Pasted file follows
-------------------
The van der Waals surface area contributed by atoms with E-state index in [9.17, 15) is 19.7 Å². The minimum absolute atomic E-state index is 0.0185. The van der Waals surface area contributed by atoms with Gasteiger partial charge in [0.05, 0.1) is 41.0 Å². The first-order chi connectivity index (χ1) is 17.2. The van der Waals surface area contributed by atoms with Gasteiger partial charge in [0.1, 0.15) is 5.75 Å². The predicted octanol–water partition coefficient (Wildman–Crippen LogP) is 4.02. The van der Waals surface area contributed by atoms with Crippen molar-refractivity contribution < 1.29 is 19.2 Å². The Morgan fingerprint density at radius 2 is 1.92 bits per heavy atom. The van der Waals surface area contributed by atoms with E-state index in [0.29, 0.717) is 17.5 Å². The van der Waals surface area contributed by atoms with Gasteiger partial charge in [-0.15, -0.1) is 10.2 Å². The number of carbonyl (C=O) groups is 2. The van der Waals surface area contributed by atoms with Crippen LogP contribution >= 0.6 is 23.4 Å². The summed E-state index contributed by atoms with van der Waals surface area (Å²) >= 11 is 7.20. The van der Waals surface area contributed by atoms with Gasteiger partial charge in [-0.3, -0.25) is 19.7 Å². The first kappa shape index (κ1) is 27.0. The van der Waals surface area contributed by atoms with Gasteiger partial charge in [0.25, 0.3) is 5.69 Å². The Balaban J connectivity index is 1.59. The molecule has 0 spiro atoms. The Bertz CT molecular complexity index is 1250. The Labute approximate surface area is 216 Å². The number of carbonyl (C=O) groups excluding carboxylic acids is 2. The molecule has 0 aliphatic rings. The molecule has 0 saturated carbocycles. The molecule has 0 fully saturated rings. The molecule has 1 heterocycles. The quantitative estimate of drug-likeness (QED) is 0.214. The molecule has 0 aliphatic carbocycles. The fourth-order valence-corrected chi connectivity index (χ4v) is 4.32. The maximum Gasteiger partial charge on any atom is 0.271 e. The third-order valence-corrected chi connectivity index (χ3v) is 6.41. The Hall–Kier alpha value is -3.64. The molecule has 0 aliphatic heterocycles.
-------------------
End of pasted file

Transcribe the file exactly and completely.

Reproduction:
The van der Waals surface area contributed by atoms with E-state index in [9.17, 15) is 19.7 Å². The minimum absolute atomic E-state index is 0.0185. The van der Waals surface area contributed by atoms with Gasteiger partial charge in [0.05, 0.1) is 41.0 Å². The first-order chi connectivity index (χ1) is 17.2. The van der Waals surface area contributed by atoms with Gasteiger partial charge in [0.1, 0.15) is 5.75 Å². The predicted octanol–water partition coefficient (Wildman–Crippen LogP) is 4.02. The van der Waals surface area contributed by atoms with Crippen molar-refractivity contribution < 1.29 is 19.2 Å². The Morgan fingerprint density at radius 2 is 1.92 bits per heavy atom. The van der Waals surface area contributed by atoms with E-state index in [0.29, 0.717) is 17.5 Å². The van der Waals surface area contributed by atoms with Gasteiger partial charge in [-0.15, -0.1) is 10.2 Å². The number of carbonyl (C=O) groups is 2. The van der Waals surface area contributed by atoms with Crippen LogP contribution >= 0.6 is 23.4 Å². The summed E-state index contributed by atoms with van der Waals surface area (Å²) >= 11 is 7.20. The van der Waals surface area contributed by atoms with Gasteiger partial charge in [-0.3, -0.25) is 19.7 Å². The first kappa shape index (κ1) is 27.0. The van der Waals surface area contributed by atoms with Gasteiger partial charge in [0.25, 0.3) is 5.69 Å². The Balaban J connectivity index is 1.59. The molecule has 0 spiro atoms. The Bertz CT molecular complexity index is 1250. The Labute approximate surface area is 216 Å². The number of carbonyl (C=O) groups excluding carboxylic acids is 2. The molecule has 0 aliphatic rings. The molecule has 0 saturated carbocycles. The molecule has 0 fully saturated rings. The molecule has 1 heterocycles. The quantitative estimate of drug-likeness (QED) is 0.214. The molecule has 0 aliphatic carbocycles. The fourth-order valence-corrected chi connectivity index (χ4v) is 4.32. The maximum Gasteiger partial charge on any atom is 0.271 e. The third-order valence-corrected chi connectivity index (χ3v) is 6.41. The Hall–Kier alpha value is -3.64. The molecule has 0 aliphatic heterocycles.